When Bridgewater makes a bet on stocks, commodities, oil & gold miners, investors should take notice

In both 2010 and 2011, Bridgewater was ranked the largest and best-performing hedge fund in the world. Therefore when they make bullish bets on stocks, commodities, oil & gold miners, investors should take notice.

Bridgewater Associates was founded in 1973 by Ray Dalio who now serves as the fund’s co-chief investment officer alongside Bob Prince. The fund manages approximately $130 billion in global investments for a wide array of institutional clients, including foreign governments, central banks, corporate and public pension funds, university endowments and charitable foundations.

Dalio and Prince believe that during 2013 reduced systemic risk, coupled with a better economic outlook, will cause investors to move out of cash and bonds, and into riskier assets.

At the recent World Economic Forum in Davos Dalio commented that, “There is too much liquidity and so bonds are a poor investment, they will have a poor return. Cash will have an even worse return, that’s assured.”

Although the pair are bearish on cash and bonds, they are bullish on global stocks and hard assets such as commodities, oil & gold.

Bridgewater’s latest 13F filing reveals that in the fourth quarter of 2012 the fund’s top three stockholdings were:

  1. The Vanguard MSCI Emerging Markets ETF (NYSEARCA:VWO) – a 30.5% stake.
  2. The SPDR S&P 500 ETF Trust (NYSEARCA:SPY) – a 29.4% stake.
  3. The iShares MSCI Emerging Markets Index ETF (NYSEARCA:EEM) – a 25.6% stake.

During the quarter, the fund took new positions in Intel Corporation (NASDAQ:INTC), and significantly increased its stake in Broadcom Corporation (NASDAQ:BRCM), Qualcomm, Inc. (NASDAQ:QCOM) and Nvidia Corporation (NASDAQ:NVDA).

In addition to buying chipmakers, Bridgewater increased its holding of The Chubb Corporation (NYSE:CB), The AES Corporation (NYSE:AES), Apollo Group Inc (NASDAQ:APOL), American Eagle Outfitters (NYSE:AEO), and Bank of America Corp (NYSE:BAC). It also more than doubled its interest in the iShares MSCI Brazil Index Fund (NYSE: EWZ), which is the largest ETF tracking Latin America’s largest economy.

The fund also ramped up its holdings of precious metals miners, including Barrick Gold Corporation (NYSE:ABX), Agnico-Eagle Mines Limited (NYSE:AEM), Yamana Gold, Inc (NYSE:AUY), Goldcorp Inc. (NYSE:GG), Kinross Gold Corporation (NYSE:KGC), Eldorado Gold Corp (NYSE:EGO), Silver Wheaton Corp. (NYSE:SLW) and Pan American Silver Corp. (NASDAQ:PAAS). In total Bridgewater now has more than $35 million invested in mining stocks.

Dalio and Prince are also bullish on oil and on a recent client conference call Prince talked about some of the positive fundamentals for oil. “If you get better growth in the US, better growth in China, inventories coming down some, and then the incremental supply coming down some – we’re seeing some shifts in the supply-demand balance in oil… a bullish shift there for oil.”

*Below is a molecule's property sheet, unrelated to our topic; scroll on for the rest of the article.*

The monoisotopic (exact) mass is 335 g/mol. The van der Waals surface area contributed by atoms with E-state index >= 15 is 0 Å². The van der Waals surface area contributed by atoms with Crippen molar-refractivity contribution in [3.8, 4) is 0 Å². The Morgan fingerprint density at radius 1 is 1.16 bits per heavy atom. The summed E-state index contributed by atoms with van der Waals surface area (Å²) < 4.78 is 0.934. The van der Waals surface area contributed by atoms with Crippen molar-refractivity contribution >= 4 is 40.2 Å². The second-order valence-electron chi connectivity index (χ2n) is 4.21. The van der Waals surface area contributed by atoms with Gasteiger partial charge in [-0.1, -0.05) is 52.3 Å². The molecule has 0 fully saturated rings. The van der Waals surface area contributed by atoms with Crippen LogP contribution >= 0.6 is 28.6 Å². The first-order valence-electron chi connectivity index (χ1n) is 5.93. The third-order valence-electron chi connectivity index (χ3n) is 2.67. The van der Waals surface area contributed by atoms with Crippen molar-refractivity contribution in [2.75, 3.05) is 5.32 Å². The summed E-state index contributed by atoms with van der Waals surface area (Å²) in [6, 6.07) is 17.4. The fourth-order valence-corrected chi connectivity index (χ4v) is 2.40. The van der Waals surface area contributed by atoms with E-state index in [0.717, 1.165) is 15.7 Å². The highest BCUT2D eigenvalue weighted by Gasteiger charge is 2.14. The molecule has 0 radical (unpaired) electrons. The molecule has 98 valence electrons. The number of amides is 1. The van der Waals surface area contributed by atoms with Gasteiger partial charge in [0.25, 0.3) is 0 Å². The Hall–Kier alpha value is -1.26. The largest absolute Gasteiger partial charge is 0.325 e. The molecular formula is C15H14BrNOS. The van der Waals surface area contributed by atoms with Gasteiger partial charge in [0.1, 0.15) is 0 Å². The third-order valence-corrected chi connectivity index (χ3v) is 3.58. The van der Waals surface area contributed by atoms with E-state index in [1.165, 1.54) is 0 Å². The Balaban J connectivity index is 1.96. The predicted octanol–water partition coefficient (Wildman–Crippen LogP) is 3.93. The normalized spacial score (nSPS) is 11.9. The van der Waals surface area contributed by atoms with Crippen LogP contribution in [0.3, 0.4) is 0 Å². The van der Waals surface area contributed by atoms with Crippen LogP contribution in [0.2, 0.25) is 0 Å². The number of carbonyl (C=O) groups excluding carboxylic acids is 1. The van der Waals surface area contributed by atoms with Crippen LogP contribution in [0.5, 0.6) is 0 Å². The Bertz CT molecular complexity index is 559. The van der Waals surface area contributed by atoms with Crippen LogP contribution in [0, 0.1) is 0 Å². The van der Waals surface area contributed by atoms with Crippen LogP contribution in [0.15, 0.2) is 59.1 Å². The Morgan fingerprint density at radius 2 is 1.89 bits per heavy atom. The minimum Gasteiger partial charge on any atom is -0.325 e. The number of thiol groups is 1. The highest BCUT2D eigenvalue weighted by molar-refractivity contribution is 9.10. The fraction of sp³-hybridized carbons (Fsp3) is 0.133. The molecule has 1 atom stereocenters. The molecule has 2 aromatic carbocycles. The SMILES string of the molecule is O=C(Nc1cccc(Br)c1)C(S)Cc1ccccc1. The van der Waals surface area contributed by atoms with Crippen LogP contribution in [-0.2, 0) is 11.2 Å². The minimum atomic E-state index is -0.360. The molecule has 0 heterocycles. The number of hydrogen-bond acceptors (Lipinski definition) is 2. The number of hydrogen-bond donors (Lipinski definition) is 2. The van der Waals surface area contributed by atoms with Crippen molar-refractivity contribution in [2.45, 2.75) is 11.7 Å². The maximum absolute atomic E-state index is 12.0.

As well as investing in ETFs that track the price of oil, investors could also look at investing in the oil service companies via the Market Vectors Oil Services ETF (NYSEARCA:OIH).

He also sees a better outlook in terms of global growth. “The point is not so much that we’re going to be in the gangbuster period of growth, it’s more that growth is likely to be better, particularly in the United States, than it has been. It’s more of a movement of capital. The money moving out the risk curve and into risk assets won’t take much growth to trigger that kind of shift.”

As a result of this shift the fund is “long equities around the world” and is also “shifting to long commodities positions”.

Prince also said that Bridgewater is shorting the Japanese yen, though he is bullish in on other currencies including the Korean won, Mexican peso, and Russian ruble.

“We’re now short the yen, largely related to the change in their balance of payment circumstances and, subsequent to that, the emphasis on a more aggressive monetary policy,”

Bridgewater is also wagering on European bonds while betting against those in the US, Japan, the UK and Australia.

The Bridgewater funds have proven themselves over time and therefore investors should take notice of their strategy. Since inception in 1991 Bridgewater’s Pure Alpha fund has posted an annual return of 14%. Meanwhile their All Weather fund has posted a 9.4% annual return since inception in 1996.

Leave a Reply

Your email address will not be published. Required fields are marked *

You may use these HTML tags and attributes: <a href="" title=""> <abbr title=""> <acronym title=""> <b> <blockquote cite=""> <cite> <code> <del datetime=""> <em> <i> <q cite=""> <strike> <strong>